Egypt's parliament Speaker Ali Abdel-Aal has said that a report prepared by a sub-committee on the country’s newly proposed constitutional amendments will be referred to parliament's legislative and constitutional affairs committee to be discussed in detail in hearing sessions over the next two months.
The proposed amendments to some articles of the 2014 constitution were provisionally approved on Thursday by 485 MPs. Each MP was required to hold the microphone to say yes or no to the proposed amendments upon hearing his/her name.
The motion to amend the constitution was submitted by 150 MPs, more than a fifth of the total deputies (596).
Abdel-Aal indicated the amendments will not include amending articles 212 and 213 of the constitution as previously suggested, which are related to regulating the performance of the National Press Organisation and the National Media Organisation.
Abdel-Hadi El-Qasabi, the leader of the Support Egypt majority bloc which submitted the amendments, said that "after consultation with parliament's media committee, we decided that articles 212 and 213 will not be part of the proposed amendments."
Osama Heikal, the head of parliament's media, culture and antiquities committee, voiced objections in yesterday's session to eliminating the two articles related to the National Press Organisation and the National Media Organisation.
Heikal argued that the two should be given time to prove their efficiency and that their laws were issued after long discussion in parliament.
At the end of the debate and the vote on Thursday, Abdel-Aal said he was keen to give the floor to MPs from all political backgrounds to give their views on the amendments.
"As many as 221 MPs took the floor, 126 of whom are affiliated with the majority and 95 with the opposition, independents and minority," said Abdel-Aal.
According to Abdel-Aal, the constitutional and legislative affairs committee, which will be in charge of discussing the amendments over two months in hearing sessions, will be keen to hold a national dialogue on them.
"At first, all political forces and state institutions will be allowed to send their comments and proposed changes in written form to the committee within one month from now, with the stipulation that these be confined to the proposed constitutional amendments," Abdel-Aal said.
"At the end of this month, there will be a two-week national dialogue on the amendments, and all political forces and representatives of civil society organisations, judges, media people, constitutional law professors, and representatives of workers and professional syndicates will be invited to participate in this dialogue and express their views,” the speaker said.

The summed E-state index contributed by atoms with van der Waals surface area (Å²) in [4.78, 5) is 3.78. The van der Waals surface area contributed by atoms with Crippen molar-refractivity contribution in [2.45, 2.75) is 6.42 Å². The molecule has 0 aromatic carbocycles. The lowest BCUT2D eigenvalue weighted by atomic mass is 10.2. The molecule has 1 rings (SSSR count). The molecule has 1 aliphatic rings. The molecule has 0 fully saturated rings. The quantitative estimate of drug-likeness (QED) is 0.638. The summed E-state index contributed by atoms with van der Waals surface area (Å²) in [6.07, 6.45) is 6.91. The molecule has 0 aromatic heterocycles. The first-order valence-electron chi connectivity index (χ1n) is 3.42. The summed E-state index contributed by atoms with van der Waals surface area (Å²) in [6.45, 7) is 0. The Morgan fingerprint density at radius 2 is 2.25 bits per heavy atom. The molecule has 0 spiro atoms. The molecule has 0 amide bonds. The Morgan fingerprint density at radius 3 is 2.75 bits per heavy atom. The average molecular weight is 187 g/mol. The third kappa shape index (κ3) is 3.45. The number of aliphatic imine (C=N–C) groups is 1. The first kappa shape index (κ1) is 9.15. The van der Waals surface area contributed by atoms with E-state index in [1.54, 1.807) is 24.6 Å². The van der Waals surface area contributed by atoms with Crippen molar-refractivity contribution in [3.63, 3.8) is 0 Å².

Abdel-Aal added that at the end of the two-week dialogue, the committee's members will meet to deliberate the outcome of the dialogue for one week, and then have another week to draw up the final drafts of the amendments in a report that will be sent to the House's internal bureau to be discussed and then put to a vote in a plenary session.
"If voted yes at the end of the two month, the final draft of the amendments will be presented to the president to put it up for a vote in a public referendum. It is up to the Egyptian people to give the final word on these amendments in the end," Abdel-Aal added, urging MPs to explain the amendments to people in their districts.
Abdel-Aal said that the amendments include articles 102, 140, 160, 189, 190, 193, 200, 204, 234, 243, and 244. These seek, he indicated, to achieve six objectives.
The first, he said, is to widen the scope of participation in parliamentary and political life in terms of supporting the role of women in political life in terms of reserving a certain number of seats to them in parliament; preserving the representation in parliament of workers and farmers, Copts, youth, Egyptians abroad, and the physically challenged.
The second objective, added Abdel-Aal, is to strike a balance between the parliamentary and presidential systems.
"This will come through appointing one or two vice presidents; and amending the presidential term to be increased from four to six years," said Abdel-Aal.
Third, he said, the amendments aim at regulating the system of naming the heads of judicial authorities, the prosecutor-general, and chairman of the Supreme Constitutional Court, and creating a supreme council for judicial affairs.
Fourth, Abdel-Aal said, the amendments aim to give the Armed Forces legal powers in safeguarding establishments and public utilities, and naming the minister of defence upon the approval of the Supreme Council of Armed Forces (SCAF).
Fifth, he said, the amendments aim to reform the election system in line with rulings issued by the Supreme Constitutional Court in this respect.
Sixth, the amendments aim to create an upper house of parliament under the name of "the Senate" to activate political life.
Abdel-Aal said that "at the end of the detailed debate and national dialogue on the proposed constitutional amendments, the final word will be left to the people to give their say in a public referendum."
Some MPs voiced objection to the amendments in Thursday's session.
Akmal Qortam, head of the Conservatives Party, described the amendments "as an assault on the constitution and the rights of the Egyptian people."
He decided to withdraw from the meeting hall when some majority MPs interrupted him.